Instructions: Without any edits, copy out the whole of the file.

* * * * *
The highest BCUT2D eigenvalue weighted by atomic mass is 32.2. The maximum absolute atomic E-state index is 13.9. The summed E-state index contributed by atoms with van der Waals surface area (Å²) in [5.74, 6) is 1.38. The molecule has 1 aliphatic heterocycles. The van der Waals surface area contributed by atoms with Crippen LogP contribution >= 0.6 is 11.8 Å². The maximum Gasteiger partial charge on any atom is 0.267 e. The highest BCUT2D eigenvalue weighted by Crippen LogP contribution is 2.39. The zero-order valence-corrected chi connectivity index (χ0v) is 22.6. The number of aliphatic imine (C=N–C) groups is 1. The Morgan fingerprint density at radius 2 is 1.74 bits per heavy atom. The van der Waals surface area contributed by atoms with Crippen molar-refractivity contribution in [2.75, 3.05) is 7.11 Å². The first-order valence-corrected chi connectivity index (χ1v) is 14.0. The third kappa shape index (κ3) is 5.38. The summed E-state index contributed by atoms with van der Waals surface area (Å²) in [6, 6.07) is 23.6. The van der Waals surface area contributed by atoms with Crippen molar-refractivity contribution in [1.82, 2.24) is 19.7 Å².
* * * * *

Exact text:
The highest BCUT2D eigenvalue weighted by atomic mass is 32.2. The maximum absolute atomic E-state index is 13.9. The summed E-state index contributed by atoms with van der Waals surface area (Å²) in [5.74, 6) is 1.38. The molecule has 1 aliphatic heterocycles. The van der Waals surface area contributed by atoms with Crippen LogP contribution >= 0.6 is 11.8 Å². The maximum Gasteiger partial charge on any atom is 0.267 e. The highest BCUT2D eigenvalue weighted by Crippen LogP contribution is 2.39. The zero-order valence-corrected chi connectivity index (χ0v) is 22.6. The number of aliphatic imine (C=N–C) groups is 1. The Morgan fingerprint density at radius 2 is 1.74 bits per heavy atom. The van der Waals surface area contributed by atoms with Crippen molar-refractivity contribution in [2.75, 3.05) is 7.11 Å². The first-order valence-corrected chi connectivity index (χ1v) is 14.0. The third kappa shape index (κ3) is 5.38. The summed E-state index contributed by atoms with van der Waals surface area (Å²) in [6, 6.07) is 23.6. The van der Waals surface area contributed by atoms with Crippen molar-refractivity contribution in [1.82, 2.24) is 19.7 Å².